# Program

Monday | Tuesday | Wednesday | |

9:30-10:30 | Noga Alon |
David Ellis |
Balázs Szegedy |

10:30-11:00 | Coffee Break |
Coffee Break |
Coffee Break |

11:00-12:00 | Wojciech Samotij |
Julia Wolf |
Keith Ball |

12:00-14:00 | Lunch |
Lunch |
Lunch |

14:00-14:40 | Jan Hladky |
Oliver Kullmann |
Shiping Liu |

14:40-15:20 | Ivan Izmestiev |
Malgorzata Bednarska-Bzdega |
Evan DeCorte |

15:20-15:50 | Coffee Break |
Coffee Break |
Coffee Break |

15:50-16:30 | Joonkyung Lee |
Bartlomiej Bzdega |
Polyxeni Lamprou |

16:30-17:10 | Matthew Jenssen |
Orit Raz |
Mykhailo Zarichnyi |

17:30- | Reception & dinner | Dinner | Dinner |

All talks are in B3.02. Lunches/dinners/coffee breaks are in the Common Room (1st floor).

## Abstracts

**Noga Alon **(Tel-Aviv)

Neither combinatorial nor constructive combinatorics

Abstract:

I will describe several old and new applications of topological and algebraic methods

in the derivation of combinatorial results. In all of them the proofs provide no efficient solutions

for the corresponding algorithmic problems.

**Keith Ball **(Warwick)

*A sharp combinatorial version of Vaaler's and Minkowski's Theorems*

Abstract:

We explain a new method for locating long vectors in convex domains which is part

analytic and part combinatorial. The main argument consists of a sequence of linked optimisation

problems. (Joint work with M. Prodromou.)

**Malgorzata Bednarska-Bzdega **(Adam Mickiewicz University, Poznan)

*Number theory problems in combinatorial games*

Abstract:

Let X be a finite set, be a family of subsets of X and

let a,b be positive integers. In the Avoider-Enforcer game in each round

Avoider selects exactly a free elements of X and Enforces answers by

selecting exactly b free elements of X. The game ends when there is no

free element left. Enforcer tries to force Avoider to select all elements of

at least one set from . It appears that the result of the game

depends often on the remainder of the division of X by a+b. I will talk

on two number theory problems arising in the context of such games.

**Bartlomiej Bzdega **(Adam Mickiewicz University, Poznan)

*On coefficients of cyclotomic polynomials*

Abstract:

We present an upper bound on coefficients

of cyclotomic polynomials Φ_{n}, where the number

ω=ω(n) of distinct primes dividing n is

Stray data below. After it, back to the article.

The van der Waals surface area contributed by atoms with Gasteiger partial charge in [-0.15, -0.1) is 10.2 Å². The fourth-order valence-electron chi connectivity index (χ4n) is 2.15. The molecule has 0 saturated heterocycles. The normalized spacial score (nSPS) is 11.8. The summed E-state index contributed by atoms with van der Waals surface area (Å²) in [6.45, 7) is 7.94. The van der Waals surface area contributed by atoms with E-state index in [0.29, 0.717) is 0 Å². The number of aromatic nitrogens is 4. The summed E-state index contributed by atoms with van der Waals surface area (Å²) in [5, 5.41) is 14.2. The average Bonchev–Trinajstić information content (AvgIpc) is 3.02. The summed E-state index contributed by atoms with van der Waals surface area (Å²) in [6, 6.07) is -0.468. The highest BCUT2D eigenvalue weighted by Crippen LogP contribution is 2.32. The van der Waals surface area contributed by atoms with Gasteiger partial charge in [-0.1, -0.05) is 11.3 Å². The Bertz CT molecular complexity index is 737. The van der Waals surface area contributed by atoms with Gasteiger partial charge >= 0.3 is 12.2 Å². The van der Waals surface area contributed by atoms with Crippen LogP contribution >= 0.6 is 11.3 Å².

fixed. In our proof we use basic combinatorial tools

such that Sperner's Theorem. Additionally we describe

a connection between cyclotomic coefficients and lattice

points in some simplices, especially for the case ω=3.

**Evan DeCorte **(Hebrew University of Jerusalem)

*Maximum independent sets in the orthogonality graph*

Abstract:

The orthogonality graph is the graph whose vertex set is the

unit sphere in , in which two vectors are joined with an edge when

they are orthogonal. Witsenhausen in 1974 asked for the largest possible

fraction of the sphere which can be occupied by a Lebesgue measurable

independent set in the orthogonality graph, and he gave the upper bound

of 1/3. We improve this upper bound to 0.313 using an approach inspired

by the Delsarte bounds for codes, combined with some combinatorial reasoning.

This is the first progress on the Witsenhausen problem in dimension 3 since

the original statement of the problem. Joint work with Oleg Pikhurko.

**David Ellis **(Queen Mary University of London)

*Some applications of non-Abelian Fourier analysis in Combinatorics
*Abstract:

We discuss some problems in extremal combinatorics which have been tackled in the last few years with the aid of non-Abelian Fourier analysis. These include Gowers’ disproof of the Babai-Sós conjecture on product-free subsets of groups, a proof of the Deza-Frankl conjecture on t-intersecting families of permutations, some forbidden intersection problems for permutations, and some isoperimetric problems for the symmetric group. We also discuss some related open problems. Partly based on joint work with Yuval Filmus, Ehud Friedgut and Haran Pilpel.

**Jan Hladky **(Czech Academy of Sciences, Prague)

*f-vectors of flag complexes*

Abstract:

An f-vector is an enumeration of faces of all dimensions of a

given geometric object. So, for example the f-vector of a 3-cube is (8,12,6)

as it has 8 vertices, 12 edges, and 6 sides. f-vectors and its relatives

(called gamma- and h-vectors) are central objects of study in geometric

combinatorics. What f-vectors can be attained by a given class of geometric

objects? Or, can we at least get upper bounds for face numbers of a given

dimension (“upper-bound theorems”). With Michal Adamaszek (Copenhagen) we

applied methods from extremal graph theory and got an optimal upper-bound

theorem for flag triangulations of manifolds of odd dimension. I will explain

the connection. Only basic graph theory (Euler's formula) will be assumed,

otherwise the talk will be self-contained.

* *

**Ivan Izmestiev **(Free University, Berlin)

*Impossible triangulations*

Abstract:

If a triangulation of the sphere has only two vertices of odd degree, then these

cannot be adjacent. We prove this fact by studying the coloring monodromy, an

obstruction to the existence of a vertex coloring. Similar, but also different

is the following theorem. There is no triangulation of the torus with all vertex

degrees 6, except for one of degree 5 and one of degree 7. This is proved by studying

the rotation monodromy of the geometric structure obtained by making each triangle

of the triangulation to an equilateral euclidean triangle.